An even bigger question is whether, in today’s time-pressured, budget-strapped design process, all the assumptions in the client’s requirements and the design brief have been fully tested; and indeed, tested against well-expressed operational outcomes. It doesn’t just take time and diligence to do this – it really makes the brain hurt too. So it’s no surprise that smart technologies – however they are defined – are mostly a given at the start of the project and don’t get the level of interrogation they demand. There’s no shortage of controls companies selling the dream.
Here are some insights gleaned from building performance studies that might help you see things a little differently.
We need to realise this, because most of the time building occupants couldn’t care less about a building’s sustainability or low energy credentials,. They aren’t as enthusiastic about maintaining set points to meet a BREEAM Excellent objective, they just want to do their job and be comfortable without the building getting in the way. It’s not that they act wantonly and selfishly, it’s that the building’s systems aren’t on their radar most of the time. Smart systems that impose themselves on occupants will alienate, fall into disuse, or worse get vandalised.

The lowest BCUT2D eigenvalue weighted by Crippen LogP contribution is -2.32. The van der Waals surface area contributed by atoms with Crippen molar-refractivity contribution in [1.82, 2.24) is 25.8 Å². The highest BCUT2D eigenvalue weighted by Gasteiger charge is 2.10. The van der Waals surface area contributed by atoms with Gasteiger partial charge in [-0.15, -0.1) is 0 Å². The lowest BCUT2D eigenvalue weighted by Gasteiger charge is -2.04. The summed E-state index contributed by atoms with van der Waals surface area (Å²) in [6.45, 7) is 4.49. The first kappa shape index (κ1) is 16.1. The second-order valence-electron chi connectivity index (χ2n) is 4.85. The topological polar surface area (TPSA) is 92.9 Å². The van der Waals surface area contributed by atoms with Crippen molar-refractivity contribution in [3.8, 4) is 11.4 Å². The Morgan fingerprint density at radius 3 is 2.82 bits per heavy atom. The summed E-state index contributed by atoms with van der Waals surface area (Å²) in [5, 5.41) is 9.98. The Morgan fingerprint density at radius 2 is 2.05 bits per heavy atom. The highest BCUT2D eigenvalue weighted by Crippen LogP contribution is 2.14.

Is this a case for central automation? It might be, but that’s not the point. You can have systems controlled centrally or you can devolve control to the occupants. Either way, it needs to be done well, and the interfaces have to be intelligible, responsive, intuitive and logical. In other words, systems need to be usable. A smart building is one that doesn’t make its users look stupid, as Adrian Leaman memorably put it.
We sell dreams but install nightmares
The sophistication of smart technologies needs to be matched by the sophistication of the installation, commissioning, user training, and system fine-tuning after handover. Often it’s nowhere near what it needs to be for the technologies to deliver their promise. Building performance studies are littered with automated lighting that either turns off lights when they’re needed, or prevents them from being turned off.
A study of recent schools and academies revealed that reasonable lighting energy consumption of 15 kWh/m2 per annum is achievable in schools below about 2,000 m2, but scale up over 8,000 m2 and that same lighting will double its consumption or more. The complexity of the control systems are outstripping our ability to set them up properly and manage them in operation.